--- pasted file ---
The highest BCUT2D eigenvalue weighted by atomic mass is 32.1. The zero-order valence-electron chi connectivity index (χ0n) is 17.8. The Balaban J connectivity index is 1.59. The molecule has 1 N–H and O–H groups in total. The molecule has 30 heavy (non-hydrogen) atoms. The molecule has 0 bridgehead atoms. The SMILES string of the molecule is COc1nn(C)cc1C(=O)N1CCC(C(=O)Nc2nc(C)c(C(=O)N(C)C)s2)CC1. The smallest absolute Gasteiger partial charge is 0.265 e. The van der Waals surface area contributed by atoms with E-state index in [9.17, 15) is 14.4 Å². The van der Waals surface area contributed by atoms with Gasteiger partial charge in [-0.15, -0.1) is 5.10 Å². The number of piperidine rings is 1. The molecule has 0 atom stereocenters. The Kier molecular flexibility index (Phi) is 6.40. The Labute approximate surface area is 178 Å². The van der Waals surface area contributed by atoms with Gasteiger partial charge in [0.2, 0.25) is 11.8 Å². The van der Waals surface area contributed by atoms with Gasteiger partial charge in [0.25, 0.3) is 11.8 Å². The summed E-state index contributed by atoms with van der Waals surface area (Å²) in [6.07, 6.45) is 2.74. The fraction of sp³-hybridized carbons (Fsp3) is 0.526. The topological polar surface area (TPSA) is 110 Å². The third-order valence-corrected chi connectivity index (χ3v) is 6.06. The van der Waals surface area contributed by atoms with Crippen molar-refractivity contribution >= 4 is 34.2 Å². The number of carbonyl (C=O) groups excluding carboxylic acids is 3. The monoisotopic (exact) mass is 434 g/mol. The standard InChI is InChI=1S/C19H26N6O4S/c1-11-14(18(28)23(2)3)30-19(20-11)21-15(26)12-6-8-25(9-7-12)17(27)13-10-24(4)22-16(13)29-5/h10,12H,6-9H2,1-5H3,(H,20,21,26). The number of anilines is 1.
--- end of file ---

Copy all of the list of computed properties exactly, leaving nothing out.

The highest BCUT2D eigenvalue weighted by atomic mass is 32.1. The zero-order valence-electron chi connectivity index (χ0n) is 17.8. The Balaban J connectivity index is 1.59. The molecule has 1 N–H and O–H groups in total. The molecule has 30 heavy (non-hydrogen) atoms. The molecule has 0 bridgehead atoms. The SMILES string of the molecule is COc1nn(C)cc1C(=O)N1CCC(C(=O)Nc2nc(C)c(C(=O)N(C)C)s2)CC1. The smallest absolute Gasteiger partial charge is 0.265 e. The van der Waals surface area contributed by atoms with E-state index in [9.17, 15) is 14.4 Å². The van der Waals surface area contributed by atoms with Gasteiger partial charge in [-0.15, -0.1) is 5.10 Å². The number of piperidine rings is 1. The molecule has 0 atom stereocenters. The Kier molecular flexibility index (Phi) is 6.40. The Labute approximate surface area is 178 Å². The van der Waals surface area contributed by atoms with Gasteiger partial charge in [0.2, 0.25) is 11.8 Å². The van der Waals surface area contributed by atoms with Gasteiger partial charge in [0.25, 0.3) is 11.8 Å². The summed E-state index contributed by atoms with van der Waals surface area (Å²) in [6.07, 6.45) is 2.74. The fraction of sp³-hybridized carbons (Fsp3) is 0.526. The topological polar surface area (TPSA) is 110 Å². The third-order valence-corrected chi connectivity index (χ3v) is 6.06. The van der Waals surface area contributed by atoms with Crippen molar-refractivity contribution >= 4 is 34.2 Å². The number of carbonyl (C=O) groups excluding carboxylic acids is 3. The monoisotopic (exact) mass is 434 g/mol. The standard InChI is InChI=1S/C19H26N6O4S/c1-11-14(18(28)23(2)3)30-19(20-11)21-15(26)12-6-8-25(9-7-12)17(27)13-10-24(4)22-16(13)29-5/h10,12H,6-9H2,1-5H3,(H,20,21,26). The number of anilines is 1.